An artist named Big Daddy Roth painted shirts or had other artists paint shirts for him. He designed and built fantastic hot rod and futuristic cars. He had some very good artists working for him. Meanwhile, I had the exclusive rights to paint shirts at the Autorama shows.

“I went to one in Pittsburgh and there was Big Daddy, wanting to paint shirts there. I talked to him and he told me that he would teach me how to make $300 at a car show rather than $100. Shirts went for about $6.50 each.

“I took the challenge and let him paint there. He sat on a tiny stool and had no shirt on. He was 6 feet tall and about 300 pounds, with a big belly. He airbrushed in black on white sweatshirts.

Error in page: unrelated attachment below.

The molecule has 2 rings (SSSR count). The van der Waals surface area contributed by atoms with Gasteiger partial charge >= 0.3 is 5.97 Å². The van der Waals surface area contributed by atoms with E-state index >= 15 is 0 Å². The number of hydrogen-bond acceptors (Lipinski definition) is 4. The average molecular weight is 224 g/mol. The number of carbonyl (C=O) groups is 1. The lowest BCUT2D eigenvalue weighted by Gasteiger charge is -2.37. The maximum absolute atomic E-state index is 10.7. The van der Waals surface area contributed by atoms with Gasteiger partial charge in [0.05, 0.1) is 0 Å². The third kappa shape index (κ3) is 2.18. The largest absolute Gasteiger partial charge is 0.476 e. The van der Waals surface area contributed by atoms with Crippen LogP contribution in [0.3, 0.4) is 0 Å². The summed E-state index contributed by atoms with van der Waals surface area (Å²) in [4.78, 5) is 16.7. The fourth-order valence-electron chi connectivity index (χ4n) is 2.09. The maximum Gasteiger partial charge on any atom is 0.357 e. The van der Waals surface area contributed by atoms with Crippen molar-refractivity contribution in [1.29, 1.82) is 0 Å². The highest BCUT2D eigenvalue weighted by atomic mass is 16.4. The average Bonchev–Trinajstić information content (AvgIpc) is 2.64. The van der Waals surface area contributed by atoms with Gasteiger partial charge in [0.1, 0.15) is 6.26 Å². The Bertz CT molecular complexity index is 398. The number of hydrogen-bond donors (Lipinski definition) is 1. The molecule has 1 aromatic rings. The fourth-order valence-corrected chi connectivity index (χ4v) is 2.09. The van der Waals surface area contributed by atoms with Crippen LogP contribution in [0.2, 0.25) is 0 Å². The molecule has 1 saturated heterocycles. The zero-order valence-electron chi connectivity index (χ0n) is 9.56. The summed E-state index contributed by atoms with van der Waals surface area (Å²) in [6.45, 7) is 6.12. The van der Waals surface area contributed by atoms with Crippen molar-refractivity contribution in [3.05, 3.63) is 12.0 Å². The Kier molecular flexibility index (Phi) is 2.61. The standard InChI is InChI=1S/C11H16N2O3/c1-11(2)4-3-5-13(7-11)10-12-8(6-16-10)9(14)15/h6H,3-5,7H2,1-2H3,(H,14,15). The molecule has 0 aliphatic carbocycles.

“I was faster and did mine in full color. He made $300, and I made $1,000. He referred to me a lot as ‘rat fink.’

“Big Daddy Roth took my catalog home to L.A. and took it to Monte, the very first artist who did hot rod-type cartoons. Roth instructed him to design the rat fink, a combination of the rat or mouse I always drew on shirts and my monster character, “Fred Flypogger.” Roth made Monte sign away his copyright and he put his name on it.

“I painted some more at car shows that Roth showed up at, including Madison Square Garden the day JFK was assassinated, and Detroit Autorama. We held a friendly/taunting/joking relationship, sending funny and sometimes evil messages to one another. In an auto show in Rhode Island, Roth got into an argument with an artist who worked for him and kicked him out of the truck. I picked the guy up and he ended up working for me. We painted together for a few years. His name was Richard Ash. He went by “Ash.”